Emma announces to her father that she wishes to marry Mr. Knightley

Regency romance

Small human moments cut across the centuries


This article is taken from the April 2024 issue of The Critic. To get the full magazine why not subscribe? Right now we’re offering five issues for just £10.

Marriage, the internet gleefully informs me, is just too expensive for people my age. In June 2023, the Thriving Center of Psychology found that 73 per cent of Millennial and Gen Z couples thought tying the knot too pricey in today’s economy. But is this news?

Take Arthur Wesley, an ambitious young army officer, who proposed to Kitty Pakenham. Thanks to his miserly captain’s salary, Pakenham’s family twice refused to bless the match. Wesley, now better known as Arthur Wellesley, Duke of Wellington, eventually did get his way — but only after 12 years of professional success made the marriage financially viable.

Love and Marriage In the Age of Jane Austen is replete with stories of newlyweds reduced to scrimping, or of men staying unmarried for years until their accounts were in order. As such, it can be hard to read this thoughtful new history without contrasting present with past, Austen’s famous dictum about single men “in possession of a good fortune” looming nearby.

Love and Marriage in the Age of Jane Austen, Rory Muir (Yale University Press, £25)

Regency courtships could be even more brutal. Charles Arbuthnot, a diplomat and politician, could only marry his second wife after insuring his life for £10,000.

Yet this book involves far more than the comparative economics of love. Dr Rory Muir evokes the romantic life of Regency Britain in all its variety, from flirtations and honeymoons to children and divorce. As the Duke of Wellington’s protracted courtship implies, what the author calls the “upper layers of society” receive most attention, though lawyers, tutors and even an Irish footman make appearances, too. Sources are equally mixed. The author of several books on the Napoleonic Age, Muir waltzes through letters, diaries and publications with names like the Lady’s Magazine.

Given the book’s title, the novels of the time are another predictable focus, doubly helpful when fiction often reflected real-world ideas. Just as Mr Bennet warns Elizabeth that her “lively talents” risk leaving her in an unequal marriage, many couples were careful to delight in shared interests, such as hunting or Byron’s poetry. And just as Wickham ran away with Elizabeth’s sister, dozens of men really did elope to Gretna Green each year, occasionally pursued by reluctant fathers-in-law.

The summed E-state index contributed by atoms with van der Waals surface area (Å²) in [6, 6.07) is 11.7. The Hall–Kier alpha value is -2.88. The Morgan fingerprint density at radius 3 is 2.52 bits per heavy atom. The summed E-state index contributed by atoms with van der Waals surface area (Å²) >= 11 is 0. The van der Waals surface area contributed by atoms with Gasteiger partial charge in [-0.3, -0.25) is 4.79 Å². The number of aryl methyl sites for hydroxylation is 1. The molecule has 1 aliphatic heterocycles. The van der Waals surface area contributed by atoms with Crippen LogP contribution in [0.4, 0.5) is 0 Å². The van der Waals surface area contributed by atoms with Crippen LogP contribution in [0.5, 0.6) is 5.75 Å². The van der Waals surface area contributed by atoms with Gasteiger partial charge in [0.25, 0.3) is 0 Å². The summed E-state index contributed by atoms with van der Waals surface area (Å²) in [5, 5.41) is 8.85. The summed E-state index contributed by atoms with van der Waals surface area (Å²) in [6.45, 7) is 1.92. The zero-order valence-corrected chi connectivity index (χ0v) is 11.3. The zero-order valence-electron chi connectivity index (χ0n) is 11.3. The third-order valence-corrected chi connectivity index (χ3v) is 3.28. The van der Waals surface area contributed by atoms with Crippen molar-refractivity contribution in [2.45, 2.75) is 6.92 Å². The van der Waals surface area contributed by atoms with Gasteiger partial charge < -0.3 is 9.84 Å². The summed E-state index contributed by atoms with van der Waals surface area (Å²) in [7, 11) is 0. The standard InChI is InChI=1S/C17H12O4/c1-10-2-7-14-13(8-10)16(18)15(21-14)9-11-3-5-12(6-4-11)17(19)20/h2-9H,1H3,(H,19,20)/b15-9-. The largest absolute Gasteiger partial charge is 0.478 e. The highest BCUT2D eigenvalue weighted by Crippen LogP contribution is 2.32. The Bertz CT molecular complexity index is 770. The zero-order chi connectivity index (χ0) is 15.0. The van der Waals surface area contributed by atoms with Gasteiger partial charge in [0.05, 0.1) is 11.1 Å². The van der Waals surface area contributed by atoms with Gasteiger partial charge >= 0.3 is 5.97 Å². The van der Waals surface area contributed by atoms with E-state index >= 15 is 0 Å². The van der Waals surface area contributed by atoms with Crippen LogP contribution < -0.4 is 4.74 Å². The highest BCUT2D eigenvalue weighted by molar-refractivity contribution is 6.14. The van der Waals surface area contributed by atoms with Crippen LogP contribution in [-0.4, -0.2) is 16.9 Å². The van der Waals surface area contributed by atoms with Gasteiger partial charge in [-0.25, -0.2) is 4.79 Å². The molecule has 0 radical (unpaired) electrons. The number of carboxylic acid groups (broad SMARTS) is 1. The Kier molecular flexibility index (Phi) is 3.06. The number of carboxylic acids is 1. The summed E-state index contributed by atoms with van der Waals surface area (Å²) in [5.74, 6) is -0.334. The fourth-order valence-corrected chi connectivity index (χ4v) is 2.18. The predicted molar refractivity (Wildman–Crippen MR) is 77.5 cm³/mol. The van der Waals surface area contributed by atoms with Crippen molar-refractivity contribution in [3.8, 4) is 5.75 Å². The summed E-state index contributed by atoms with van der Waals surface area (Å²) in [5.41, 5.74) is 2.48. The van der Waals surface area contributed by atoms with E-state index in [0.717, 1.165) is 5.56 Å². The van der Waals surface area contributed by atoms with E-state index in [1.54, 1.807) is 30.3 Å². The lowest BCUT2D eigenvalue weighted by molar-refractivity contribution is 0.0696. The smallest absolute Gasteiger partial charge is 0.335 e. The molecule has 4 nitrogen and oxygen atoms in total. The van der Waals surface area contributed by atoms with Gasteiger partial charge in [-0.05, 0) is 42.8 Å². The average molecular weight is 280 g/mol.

What emerges from all this research is difficult to characterise, with Muir stressing that marriages were as varied as the people who entered them. Some husbands, like the Foreign Secretary Lord Castlereagh, were remarkably devoted. He was determined, he told his wife in October 1800, “never to pass from one Country to another, even for a day, without you”.

Others, such as Andrew Stoney Bowes, were monsters. On one occasion, Bowes threw a dish of hot potatoes at his wife; elsewhere, he burned her face with a candle, before she finally escaped her tormentor after years of suffering. Despite the preoccupation with wealth and status, approaches to class could be just as diverse. She may have been a mere actress, for instance, but Harriet Mellon’s marriage to the banker Thomas Coutts was apparently happy — as was her second union, following Coutts’s death, to the Duke of St Albans.

With so many characters bustling about, Muir inevitably expands his narrative beyond the domestic setting: one of this book’s strengths is how it anchors Regency romance in wider societal currents. Shipped off to sea as young as 13, with scant opportunities to meet women, naval officers were renowned for marrying fast. In July 1792, Jane Austen’s cousin met Captain Thomas Williams on holiday. Before the month was out, they were engaged, with a wedding day set.

Given the book’s elite cast, love and sex also mingle with politics. We learn of future prime minister George Canning’s marital affection in a letter composed the night before his famous duel with Castlereagh. Of Castlereagh himself, attitudes towards homosexuality are vividly demonstrated by his blackmail. His crime, according to the admittedly unstable Lord Londonderry, was being lured into a brothel by a man dressed as a woman.

Between the pubescent sailors and cross-dressing prostitutes, Regency Britain can now seem utterly alien. But if worries about wedding costs are recognisable to some readers, what really endures from Love and Marriage are small human moments that cut across the centuries. The impoverished son of a bishop, Andrew Barnard is a very Georgian gentleman. Yet in letters to his wife — with talk of a secret retreat called “Cuddle Hall” — he feels captivatingly modern.

Or else Harriet Capel, who became infatuated with a much older man: “Oh that some kind creature would put me at once out of my agonies,” she wrote to him. “Is such a life as mine worth having?”

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